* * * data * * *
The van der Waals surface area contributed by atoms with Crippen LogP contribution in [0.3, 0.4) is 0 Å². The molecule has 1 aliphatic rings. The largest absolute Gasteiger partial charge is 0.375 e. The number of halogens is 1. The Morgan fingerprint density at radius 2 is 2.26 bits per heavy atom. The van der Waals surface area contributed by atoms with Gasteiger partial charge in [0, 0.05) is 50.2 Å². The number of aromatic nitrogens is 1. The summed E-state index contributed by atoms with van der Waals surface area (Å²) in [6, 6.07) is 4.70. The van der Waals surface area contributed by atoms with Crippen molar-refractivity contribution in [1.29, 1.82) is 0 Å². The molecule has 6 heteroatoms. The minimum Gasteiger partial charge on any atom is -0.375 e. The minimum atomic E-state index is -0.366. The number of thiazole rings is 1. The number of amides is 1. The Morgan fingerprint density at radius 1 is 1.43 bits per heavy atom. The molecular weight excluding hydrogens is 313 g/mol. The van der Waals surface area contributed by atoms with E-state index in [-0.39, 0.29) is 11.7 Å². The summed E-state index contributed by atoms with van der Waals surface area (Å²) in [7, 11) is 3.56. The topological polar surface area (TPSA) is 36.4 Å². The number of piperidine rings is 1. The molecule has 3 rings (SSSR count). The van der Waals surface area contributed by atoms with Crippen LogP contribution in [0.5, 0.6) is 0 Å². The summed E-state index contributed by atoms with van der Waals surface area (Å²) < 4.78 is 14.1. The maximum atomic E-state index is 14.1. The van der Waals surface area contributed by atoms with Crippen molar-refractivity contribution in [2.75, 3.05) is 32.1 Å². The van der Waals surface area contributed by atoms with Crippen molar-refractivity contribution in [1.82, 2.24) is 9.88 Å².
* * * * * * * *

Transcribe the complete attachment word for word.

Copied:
The van der Waals surface area contributed by atoms with Crippen LogP contribution in [0.3, 0.4) is 0 Å². The molecule has 1 aliphatic rings. The largest absolute Gasteiger partial charge is 0.375 e. The number of halogens is 1. The Morgan fingerprint density at radius 2 is 2.26 bits per heavy atom. The van der Waals surface area contributed by atoms with Gasteiger partial charge in [0, 0.05) is 50.2 Å². The number of aromatic nitrogens is 1. The summed E-state index contributed by atoms with van der Waals surface area (Å²) in [6, 6.07) is 4.70. The van der Waals surface area contributed by atoms with Crippen molar-refractivity contribution in [1.29, 1.82) is 0 Å². The molecule has 6 heteroatoms. The minimum Gasteiger partial charge on any atom is -0.375 e. The minimum atomic E-state index is -0.366. The number of thiazole rings is 1. The number of amides is 1. The Morgan fingerprint density at radius 1 is 1.43 bits per heavy atom. The molecular weight excluding hydrogens is 313 g/mol. The van der Waals surface area contributed by atoms with E-state index in [-0.39, 0.29) is 11.7 Å². The summed E-state index contributed by atoms with van der Waals surface area (Å²) in [7, 11) is 3.56. The topological polar surface area (TPSA) is 36.4 Å². The number of piperidine rings is 1. The molecule has 3 rings (SSSR count). The van der Waals surface area contributed by atoms with Crippen LogP contribution in [0.5, 0.6) is 0 Å². The summed E-state index contributed by atoms with van der Waals surface area (Å²) < 4.78 is 14.1. The maximum atomic E-state index is 14.1. The van der Waals surface area contributed by atoms with Crippen molar-refractivity contribution in [2.75, 3.05) is 32.1 Å². The van der Waals surface area contributed by atoms with Crippen molar-refractivity contribution in [1.82, 2.24) is 9.88 Å².